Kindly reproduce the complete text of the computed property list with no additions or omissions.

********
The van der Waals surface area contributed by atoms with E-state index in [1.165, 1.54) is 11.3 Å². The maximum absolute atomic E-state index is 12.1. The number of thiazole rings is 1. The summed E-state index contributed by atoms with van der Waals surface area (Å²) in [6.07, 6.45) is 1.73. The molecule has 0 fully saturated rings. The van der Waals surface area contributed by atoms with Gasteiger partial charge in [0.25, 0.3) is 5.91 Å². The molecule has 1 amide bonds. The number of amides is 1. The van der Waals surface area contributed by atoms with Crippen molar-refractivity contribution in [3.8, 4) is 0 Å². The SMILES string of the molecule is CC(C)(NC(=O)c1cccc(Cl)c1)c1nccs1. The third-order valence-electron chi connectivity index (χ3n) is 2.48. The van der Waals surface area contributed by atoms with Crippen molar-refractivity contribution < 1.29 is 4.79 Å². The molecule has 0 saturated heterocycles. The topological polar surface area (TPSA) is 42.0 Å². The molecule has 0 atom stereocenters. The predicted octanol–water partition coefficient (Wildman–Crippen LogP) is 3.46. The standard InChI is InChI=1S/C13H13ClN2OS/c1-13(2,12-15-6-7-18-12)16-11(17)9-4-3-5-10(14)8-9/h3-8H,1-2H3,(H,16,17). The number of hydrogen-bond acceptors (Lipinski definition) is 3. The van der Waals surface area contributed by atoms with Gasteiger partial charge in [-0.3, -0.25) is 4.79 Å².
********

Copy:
The van der Waals surface area contributed by atoms with E-state index in [1.165, 1.54) is 11.3 Å². The maximum absolute atomic E-state index is 12.1. The number of thiazole rings is 1. The summed E-state index contributed by atoms with van der Waals surface area (Å²) in [6.07, 6.45) is 1.73. The molecule has 0 fully saturated rings. The van der Waals surface area contributed by atoms with Gasteiger partial charge in [0.25, 0.3) is 5.91 Å². The molecule has 1 amide bonds. The number of amides is 1. The van der Waals surface area contributed by atoms with Crippen molar-refractivity contribution in [3.8, 4) is 0 Å². The SMILES string of the molecule is CC(C)(NC(=O)c1cccc(Cl)c1)c1nccs1. The third-order valence-electron chi connectivity index (χ3n) is 2.48. The van der Waals surface area contributed by atoms with Crippen molar-refractivity contribution < 1.29 is 4.79 Å². The molecule has 0 saturated heterocycles. The topological polar surface area (TPSA) is 42.0 Å². The molecule has 0 atom stereocenters. The predicted octanol–water partition coefficient (Wildman–Crippen LogP) is 3.46. The standard InChI is InChI=1S/C13H13ClN2OS/c1-13(2,12-15-6-7-18-12)16-11(17)9-4-3-5-10(14)8-9/h3-8H,1-2H3,(H,16,17). The number of hydrogen-bond acceptors (Lipinski definition) is 3. The van der Waals surface area contributed by atoms with Gasteiger partial charge in [-0.3, -0.25) is 4.79 Å².